Though fat reduction and weight loss directly reduce the risk of heart disease, there is evidence to suggest that AOD9604 has beneficial effects on the heart beyond its ability to reduce fat burden. It is thought that the peptide may directly affect metabolism in such a way so as to reduce complications separate from its effects on obesity. This is not unheard of, as drugs like pioglitazone and acipimox both reduce metabolic complications without treating obesity at all. It is thought that the secondary pathway by which AOD9604 causes fat loss, the pathway that is independent of beta-3-adrenergic receptor activation, may play a role in improving metabolic metrics even while it boosts fat loss[7].


About The Author

The above literature was researched, edited and organized by Dr. L. Edmiston, M.D. Dr. L. Edmiston holds a doctorate degree from Case Western Reserve University School of Medicine and a B.S. in molecular biology.

Stier Heike studied biology and holds a PhD in Neurobiology (NMIReutlingen/ University of Hohenheim) and a Master in Bioinformatics (University of Applied Sciences-TFH-Berlin). She worked as a Post-Doc in several national and international Labs in Developmental Neurobiology (NMI-Reutlingen, School of Medicine - University of Utah) and in Bioinformatics (Institute of Bioinformatics – Charité, Berlin). Dr. Heike pioneered a study on the safety and tolerability of the Hexadecapeptide AOD9604 in Humans. In 2007, she joined A&R where she was responsible for the field of regulatory affairs of herbal medicinal products, with a broad knowledge of the adjacent product categories medical device and supplements. Dr. Heike Stier currently works in the field of regulatory affairs for herbal medicinal products at analyze & realize GmbH.

Stier Heike is being referenced as one of the leading scientists involved in the research and development of AOD9604. In no way is this doctor/scientist endorsing or advocating the purchase, sale, or use of this product for any reason. There is no affiliation or relationship, implied or otherwise, between Peptide Sciences and this doctor. The purpose of citing the doctor is to acknowledge, recognize, and credit the exhaustive research and development efforts conducted by the scientists studying this peptide. Dr. Heike is listed in [8] under the referenced citations.


Referenced Citations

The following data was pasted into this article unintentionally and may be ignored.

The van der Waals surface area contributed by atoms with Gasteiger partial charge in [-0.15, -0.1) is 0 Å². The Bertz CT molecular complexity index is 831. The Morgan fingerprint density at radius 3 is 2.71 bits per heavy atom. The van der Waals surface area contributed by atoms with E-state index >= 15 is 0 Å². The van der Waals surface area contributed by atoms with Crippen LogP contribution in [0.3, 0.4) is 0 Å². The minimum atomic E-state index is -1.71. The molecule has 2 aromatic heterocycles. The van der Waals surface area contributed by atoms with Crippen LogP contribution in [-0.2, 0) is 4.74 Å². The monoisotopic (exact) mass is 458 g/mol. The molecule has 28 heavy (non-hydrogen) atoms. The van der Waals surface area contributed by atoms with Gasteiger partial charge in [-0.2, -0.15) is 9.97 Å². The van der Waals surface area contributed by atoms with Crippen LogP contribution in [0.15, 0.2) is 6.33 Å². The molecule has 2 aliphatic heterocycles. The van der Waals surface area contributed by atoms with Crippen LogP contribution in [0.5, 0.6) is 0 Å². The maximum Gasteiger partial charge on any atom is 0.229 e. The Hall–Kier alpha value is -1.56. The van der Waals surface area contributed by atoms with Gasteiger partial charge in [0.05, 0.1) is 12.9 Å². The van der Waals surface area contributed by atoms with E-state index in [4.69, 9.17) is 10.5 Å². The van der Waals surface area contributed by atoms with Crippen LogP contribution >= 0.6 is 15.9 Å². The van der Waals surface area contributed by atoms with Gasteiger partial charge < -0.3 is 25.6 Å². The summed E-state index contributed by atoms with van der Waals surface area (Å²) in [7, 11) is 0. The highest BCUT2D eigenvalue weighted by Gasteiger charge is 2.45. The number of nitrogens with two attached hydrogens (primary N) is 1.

• [1] F. M. Ng, J. Sun, L. Sharma, R. Libinaka, W. J. Jiang, and R. Gianello, “Metabolic studies of a synthetic lipolytic domain (AOD9604) of human growth hormone,” Horm. Res., vol. 53, no. 6, pp. 274–278, 2000. [PubMed]
  • [2] H. Stier, E. Vos, and D. Kenley, “Safety and Tolerability of the Hexadecapeptide AOD9604 in Humans,” J. Endocrinol. Metab., vol. 3, no. 1–2, pp. 7-15–15, Apr. 2013. [Journal of Endocrinology & Metabolism]
  • [3] “Obesity drug codenamed AOD9604 highly successful in trials,” News-Medical.net, 16-Dec-2004. [Online]. Available: https://www.news-medical.net/news/2004/12/16/6878.aspx. [Accessed: 24-May-2019].
  • [4] R. Zieba, “[Obesity: a review of currently used antiobesity drugs and new compounds in clinical development],” Postepy Hig. Med. Doswiadczalnej Online, vol. 61, pp. 612–626, Oct. 2007. [PubMed]
  • [5] M. Heffernan et al., “The Effects of Human GH and Its Lipolytic Fragment (AOD9604) on Lipid Metabolism Following Chronic Treatment in Obese Mice andβ 3-AR Knock-Out Mice,” Endocrinology, vol. 142, no. 12, pp. 5182–5189, Dec. 2001. [PubMed]
  • [6] D. R. Kwon and G. Y. Park, “Effect of Intra-articular Injection of AOD9604 with or without Hyaluronic Acid in Rabbit Osteoarthritis Model,” Ann. Clin. Lab. Sci., vol. 45, no. 4, pp. 426–432, Jul. 2015. [PubMed]
  • [7] M. D. Jensen, “Potential role of new therapies in modifying cardiovascular risk in overweight patients with metabolic risk factors,” Obes. Silver Spring Md, vol. 14 Suppl 3, pp. 143S-149S, Jun. 2006. [Wiley Online Library]
  • [8] STIER, H., VOS, E., KENLEY, D.. Safety and Tolerability of the Hexadecapeptide AOD9604 in Humans. Journal of Endocrinology and Metabolism, North America, 3, apr. 2013. Available at: <https://www.jofem.org/index.php/jofem/article/view/157>.

ALL ARTICLES AND PRODUCT INFORMATION PROVIDED ON THIS WEBSITE ARE FOR INFORMATONAL AND EDUCATIONAL PURPOSES ONLY.

The products offered on this website are furnished for in-vitro studies only. In-vitro studies (Latin: in glass) are performed outside of the body.  These products are not medicines or drugs and have not been approved by the FDA to prevent, treat or cure any medical condition, ailment or disease.  Bodily introduction of any kind into humans or animals is strictly forbidden by law.